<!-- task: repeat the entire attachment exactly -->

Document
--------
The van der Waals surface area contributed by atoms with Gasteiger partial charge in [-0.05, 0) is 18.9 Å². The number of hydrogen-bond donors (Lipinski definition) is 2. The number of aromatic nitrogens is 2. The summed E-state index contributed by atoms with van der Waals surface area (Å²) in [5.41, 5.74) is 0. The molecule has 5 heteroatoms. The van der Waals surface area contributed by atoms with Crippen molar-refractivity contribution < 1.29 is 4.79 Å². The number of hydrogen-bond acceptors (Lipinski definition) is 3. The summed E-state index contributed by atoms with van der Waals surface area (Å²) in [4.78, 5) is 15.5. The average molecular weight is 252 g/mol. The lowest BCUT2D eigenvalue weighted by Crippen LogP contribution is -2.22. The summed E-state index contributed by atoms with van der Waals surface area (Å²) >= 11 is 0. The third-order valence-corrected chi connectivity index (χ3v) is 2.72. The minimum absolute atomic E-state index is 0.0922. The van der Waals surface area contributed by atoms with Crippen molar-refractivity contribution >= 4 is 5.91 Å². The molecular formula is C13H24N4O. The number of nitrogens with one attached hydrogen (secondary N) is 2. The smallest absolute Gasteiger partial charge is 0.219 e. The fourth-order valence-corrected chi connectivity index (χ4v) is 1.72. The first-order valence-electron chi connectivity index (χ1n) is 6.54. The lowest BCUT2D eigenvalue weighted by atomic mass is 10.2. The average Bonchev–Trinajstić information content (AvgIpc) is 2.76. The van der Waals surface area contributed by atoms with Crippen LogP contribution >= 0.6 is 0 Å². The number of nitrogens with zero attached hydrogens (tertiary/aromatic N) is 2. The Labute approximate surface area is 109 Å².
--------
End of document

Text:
The van der Waals surface area contributed by atoms with Gasteiger partial charge in [-0.05, 0) is 18.9 Å². The number of hydrogen-bond donors (Lipinski definition) is 2. The number of aromatic nitrogens is 2. The summed E-state index contributed by atoms with van der Waals surface area (Å²) in [5.41, 5.74) is 0. The molecule has 5 heteroatoms. The van der Waals surface area contributed by atoms with Crippen molar-refractivity contribution < 1.29 is 4.79 Å². The number of hydrogen-bond acceptors (Lipinski definition) is 3. The summed E-state index contributed by atoms with van der Waals surface area (Å²) in [4.78, 5) is 15.5. The average molecular weight is 252 g/mol. The lowest BCUT2D eigenvalue weighted by Crippen LogP contribution is -2.22. The summed E-state index contributed by atoms with van der Waals surface area (Å²) >= 11 is 0. The third-order valence-corrected chi connectivity index (χ3v) is 2.72. The minimum absolute atomic E-state index is 0.0922. The van der Waals surface area contributed by atoms with Crippen molar-refractivity contribution >= 4 is 5.91 Å². The molecular formula is C13H24N4O. The number of nitrogens with one attached hydrogen (secondary N) is 2. The smallest absolute Gasteiger partial charge is 0.219 e. The fourth-order valence-corrected chi connectivity index (χ4v) is 1.72. The first-order valence-electron chi connectivity index (χ1n) is 6.54. The lowest BCUT2D eigenvalue weighted by atomic mass is 10.2. The average Bonchev–Trinajstić information content (AvgIpc) is 2.76. The van der Waals surface area contributed by atoms with Crippen LogP contribution >= 0.6 is 0 Å². The number of nitrogens with zero attached hydrogens (tertiary/aromatic N) is 2. The Labute approximate surface area is 109 Å².